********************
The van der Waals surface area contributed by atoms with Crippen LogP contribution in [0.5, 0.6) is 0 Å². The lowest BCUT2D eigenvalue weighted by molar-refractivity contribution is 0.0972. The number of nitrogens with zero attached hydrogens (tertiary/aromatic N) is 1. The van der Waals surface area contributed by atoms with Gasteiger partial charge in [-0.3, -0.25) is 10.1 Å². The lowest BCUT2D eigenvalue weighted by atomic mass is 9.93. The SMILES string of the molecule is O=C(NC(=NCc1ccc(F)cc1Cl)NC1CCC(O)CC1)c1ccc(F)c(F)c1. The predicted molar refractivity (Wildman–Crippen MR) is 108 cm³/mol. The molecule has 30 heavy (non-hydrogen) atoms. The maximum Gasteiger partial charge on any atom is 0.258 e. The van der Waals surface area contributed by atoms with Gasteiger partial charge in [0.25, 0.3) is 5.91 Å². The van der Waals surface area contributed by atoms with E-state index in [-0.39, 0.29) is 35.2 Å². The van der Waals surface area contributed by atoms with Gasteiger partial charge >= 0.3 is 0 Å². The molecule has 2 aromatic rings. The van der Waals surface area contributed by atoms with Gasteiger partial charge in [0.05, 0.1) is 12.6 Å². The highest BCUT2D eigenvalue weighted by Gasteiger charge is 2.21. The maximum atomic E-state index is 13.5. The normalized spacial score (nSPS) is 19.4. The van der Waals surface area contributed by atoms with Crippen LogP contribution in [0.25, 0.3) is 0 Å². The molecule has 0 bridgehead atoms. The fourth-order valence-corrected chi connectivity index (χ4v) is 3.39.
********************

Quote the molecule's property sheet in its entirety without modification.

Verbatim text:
The van der Waals surface area contributed by atoms with Crippen LogP contribution in [0.5, 0.6) is 0 Å². The lowest BCUT2D eigenvalue weighted by molar-refractivity contribution is 0.0972. The number of nitrogens with zero attached hydrogens (tertiary/aromatic N) is 1. The van der Waals surface area contributed by atoms with Gasteiger partial charge in [-0.3, -0.25) is 10.1 Å². The lowest BCUT2D eigenvalue weighted by atomic mass is 9.93. The SMILES string of the molecule is O=C(NC(=NCc1ccc(F)cc1Cl)NC1CCC(O)CC1)c1ccc(F)c(F)c1. The predicted molar refractivity (Wildman–Crippen MR) is 108 cm³/mol. The molecule has 30 heavy (non-hydrogen) atoms. The maximum Gasteiger partial charge on any atom is 0.258 e. The van der Waals surface area contributed by atoms with Gasteiger partial charge in [0.25, 0.3) is 5.91 Å². The van der Waals surface area contributed by atoms with E-state index in [-0.39, 0.29) is 35.2 Å². The van der Waals surface area contributed by atoms with Gasteiger partial charge >= 0.3 is 0 Å². The molecule has 2 aromatic rings. The van der Waals surface area contributed by atoms with Gasteiger partial charge in [0.05, 0.1) is 12.6 Å². The highest BCUT2D eigenvalue weighted by Gasteiger charge is 2.21. The maximum atomic E-state index is 13.5. The normalized spacial score (nSPS) is 19.4. The van der Waals surface area contributed by atoms with Crippen LogP contribution in [0.25, 0.3) is 0 Å². The molecule has 0 bridgehead atoms. The fourth-order valence-corrected chi connectivity index (χ4v) is 3.39.